- On May 4, an Ontario Court judge found animal advocate Anita Krajnc not guilty of criminal mischief for giving water to thirsty pigs on their way to slaughter, saying he's not convinced a crime ever occurred.
- The Canadian Veterinary Medical Association released a new position statement on cat declawing this year, taking the stance that the surgery is ethically unacceptable and should not be performed as an elective surgery. Just before the end of the year, Nova Scotia became the first to ban the practice provincially.
- For the first time ever, a corporation has been charged with animal cruelty. More than 20 charges were laid against Chilliwack Cattle Sales and seven of its workers, and the company has been fined close to $350,000. The Crown has launched an appeal, saying the sentences should be longer.
- In a sudden change of policy direction, the government of British Columbia has announced it's closing a much-criticized loophole in the province’s recent grizzly hunting ban. Public consultations have made it clear that killing grizzlies cannot be allowed, with the exception of First Nations people.
- In a shocking development, all charges against Marineland were dropped by the Crown in the case, who said there was no reasonable possibility of conviction.
- It was discovered that infamous hoarder April Irving, who severely neglected more than 200 dogs who were living on her Milk River, Alberta property, fled Canada for Jamaica.
- Canada is falling down on its responsibility to protect wildlife. Each and every province and territory missed the deadline for submitting a caribou protection plan to the federal government, the federal government missed a 90-day deadline for endorsing updates to the Convention on International Trade in Endangered Species of Wild Fauna and Flora (CITES), and sockeye salmon counts remain much lower than expected despite years of work to implement federal protections.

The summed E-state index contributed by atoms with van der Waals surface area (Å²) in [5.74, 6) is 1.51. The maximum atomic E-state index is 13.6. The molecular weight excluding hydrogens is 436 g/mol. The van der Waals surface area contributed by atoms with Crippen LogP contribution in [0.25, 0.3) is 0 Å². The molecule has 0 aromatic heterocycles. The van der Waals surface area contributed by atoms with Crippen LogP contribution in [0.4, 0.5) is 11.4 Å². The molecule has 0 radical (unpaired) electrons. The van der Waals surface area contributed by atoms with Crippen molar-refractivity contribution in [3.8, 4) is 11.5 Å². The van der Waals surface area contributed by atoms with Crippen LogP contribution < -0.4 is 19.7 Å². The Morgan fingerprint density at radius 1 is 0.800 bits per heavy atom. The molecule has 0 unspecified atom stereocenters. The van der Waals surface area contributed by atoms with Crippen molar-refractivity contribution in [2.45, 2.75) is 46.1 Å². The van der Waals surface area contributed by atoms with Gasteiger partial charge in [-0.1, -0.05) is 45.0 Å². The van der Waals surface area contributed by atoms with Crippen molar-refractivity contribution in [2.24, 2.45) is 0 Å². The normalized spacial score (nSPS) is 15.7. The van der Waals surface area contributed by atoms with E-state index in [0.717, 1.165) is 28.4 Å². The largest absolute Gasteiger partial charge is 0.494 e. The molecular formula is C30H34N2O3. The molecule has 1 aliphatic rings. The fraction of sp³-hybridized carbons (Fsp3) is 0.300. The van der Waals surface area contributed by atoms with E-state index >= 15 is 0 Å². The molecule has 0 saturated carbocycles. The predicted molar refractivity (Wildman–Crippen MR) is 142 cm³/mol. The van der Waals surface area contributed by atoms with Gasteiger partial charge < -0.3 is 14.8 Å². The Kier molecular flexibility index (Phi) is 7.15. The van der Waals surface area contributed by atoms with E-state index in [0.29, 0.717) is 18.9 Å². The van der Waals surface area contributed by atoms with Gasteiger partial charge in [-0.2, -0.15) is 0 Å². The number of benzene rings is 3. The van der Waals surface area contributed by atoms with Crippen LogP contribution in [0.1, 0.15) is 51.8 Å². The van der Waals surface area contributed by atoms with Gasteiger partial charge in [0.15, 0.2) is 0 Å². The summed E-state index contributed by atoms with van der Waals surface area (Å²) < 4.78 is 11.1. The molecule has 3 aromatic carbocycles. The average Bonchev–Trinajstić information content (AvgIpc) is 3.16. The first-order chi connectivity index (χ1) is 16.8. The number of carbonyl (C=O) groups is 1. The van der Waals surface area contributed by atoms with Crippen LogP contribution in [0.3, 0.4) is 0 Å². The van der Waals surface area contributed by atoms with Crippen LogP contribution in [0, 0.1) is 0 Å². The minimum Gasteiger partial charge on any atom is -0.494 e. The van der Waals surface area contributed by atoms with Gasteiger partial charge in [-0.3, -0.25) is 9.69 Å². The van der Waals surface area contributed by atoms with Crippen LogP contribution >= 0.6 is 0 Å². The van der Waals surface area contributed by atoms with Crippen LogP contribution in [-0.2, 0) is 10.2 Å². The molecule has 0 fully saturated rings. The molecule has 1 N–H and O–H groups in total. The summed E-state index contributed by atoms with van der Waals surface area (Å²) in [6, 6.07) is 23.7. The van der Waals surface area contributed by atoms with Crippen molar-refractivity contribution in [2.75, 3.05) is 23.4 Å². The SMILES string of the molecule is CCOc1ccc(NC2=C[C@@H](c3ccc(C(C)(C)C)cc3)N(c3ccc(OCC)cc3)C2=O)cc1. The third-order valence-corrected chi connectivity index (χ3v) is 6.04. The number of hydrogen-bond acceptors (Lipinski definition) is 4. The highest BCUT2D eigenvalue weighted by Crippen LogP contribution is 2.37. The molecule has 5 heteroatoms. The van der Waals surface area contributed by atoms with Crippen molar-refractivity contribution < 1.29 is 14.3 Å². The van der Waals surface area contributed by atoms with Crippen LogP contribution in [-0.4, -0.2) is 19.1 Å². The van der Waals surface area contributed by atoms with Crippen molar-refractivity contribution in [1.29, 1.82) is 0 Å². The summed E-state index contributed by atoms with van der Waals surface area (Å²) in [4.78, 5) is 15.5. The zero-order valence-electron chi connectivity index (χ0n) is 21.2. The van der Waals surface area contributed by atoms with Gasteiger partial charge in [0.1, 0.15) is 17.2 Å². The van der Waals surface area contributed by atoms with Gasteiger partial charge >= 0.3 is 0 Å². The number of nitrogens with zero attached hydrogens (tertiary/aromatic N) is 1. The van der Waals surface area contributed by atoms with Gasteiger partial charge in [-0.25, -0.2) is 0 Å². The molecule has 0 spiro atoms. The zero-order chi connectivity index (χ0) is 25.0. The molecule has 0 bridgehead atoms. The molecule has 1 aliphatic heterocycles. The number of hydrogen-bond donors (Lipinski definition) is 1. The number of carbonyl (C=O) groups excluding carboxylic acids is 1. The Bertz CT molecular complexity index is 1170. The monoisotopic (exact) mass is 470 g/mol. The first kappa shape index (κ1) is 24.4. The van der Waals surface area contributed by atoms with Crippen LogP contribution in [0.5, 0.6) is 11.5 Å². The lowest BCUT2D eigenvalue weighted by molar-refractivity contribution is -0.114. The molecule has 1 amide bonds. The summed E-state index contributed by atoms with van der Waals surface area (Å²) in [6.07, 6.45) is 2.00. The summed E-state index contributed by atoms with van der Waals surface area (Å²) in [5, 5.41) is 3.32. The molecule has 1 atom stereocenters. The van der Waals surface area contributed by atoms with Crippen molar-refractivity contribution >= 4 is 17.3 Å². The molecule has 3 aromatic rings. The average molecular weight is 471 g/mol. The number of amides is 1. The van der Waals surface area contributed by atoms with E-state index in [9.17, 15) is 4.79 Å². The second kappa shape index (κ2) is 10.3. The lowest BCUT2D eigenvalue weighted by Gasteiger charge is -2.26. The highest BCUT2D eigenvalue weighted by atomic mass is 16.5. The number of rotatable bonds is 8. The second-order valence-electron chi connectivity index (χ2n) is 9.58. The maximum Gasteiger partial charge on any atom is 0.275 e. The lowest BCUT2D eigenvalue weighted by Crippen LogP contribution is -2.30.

- Tens of thousands of farm animals died agonizing deaths in barn fires across Canada again this year. Some of the worst happened in Abbotsford, Sarnia, Chilliwack, the Montérégie region, and Bothwell and Steinbach, Manitoba. Animal advocates are calling on the Manitoba government to reinstate the fire regulations repealed earlier this year for buildings with low human occupancy, such as barns.
- In July, following a dispute over voting rights, the Ontario SPCA suspended the Ottawa Humane Society’s affiliate status, preventing the organization from investigating animal cruelty and enforcing the law. OHS went to court to challenge the decision and ensure that Ottawa’s animals were well-protected, but the restriction remains in place.
- Abusive vet continues to practice. Dr. Mahavir Rekhi, whose license to practice veterinary medicine was temporarily suspended after the release of videos that showed him physically abusing several animals in his care, has had all charges dropped against him despite extensive video evidence.
- Hidden camera footage obtained by CTV’s W5 showed abuse and mistreatment of dogs, pigs and monkeys being used for research at ITR Laboratories Canada in the West Island region of Montreal. The claims are being investigated by the Canadian Council on Animal Care.
- More than 9,000 fish and frogs died after a power failure at a University of Alberta research lab disabled two dechlorination pumps, releasing chlorinated municipal tap water into freshwater tanks.
- The BC SPCA is recommending federal and provincial animal cruelty charges after undercover footage captured heinous abuses on a chicken farm in Chilliwack, BC.
- Twelve endangered whales die in Canadian waters. Marine mammal experts say that ship strikes and entanglement in fishing gear are to blame for the deaths of 12 critically endangered North Atlantic Right whales, who were all found dead in the Gulf of St. Lawrence throughout the summer of 2017.
- Smile, you’re on camera. England and France both implemented policies that require CCTV in slaughterhouses to help curb animal cruelty.
- Ringling Circus closes. After 146 years of operation, the owner of Ringling Bros. and Barnum & Bailey Circus closed the show for good in May, in part due to years of pressure from animal advocacy groups.
- Expedia is one of a growing number of travel companies that have committed to no longer selling tickets to exploitative wildlife rides and shows. The booking service has announced that it will no longer sell tickets to “activities involving certain wildlife animal interactions.”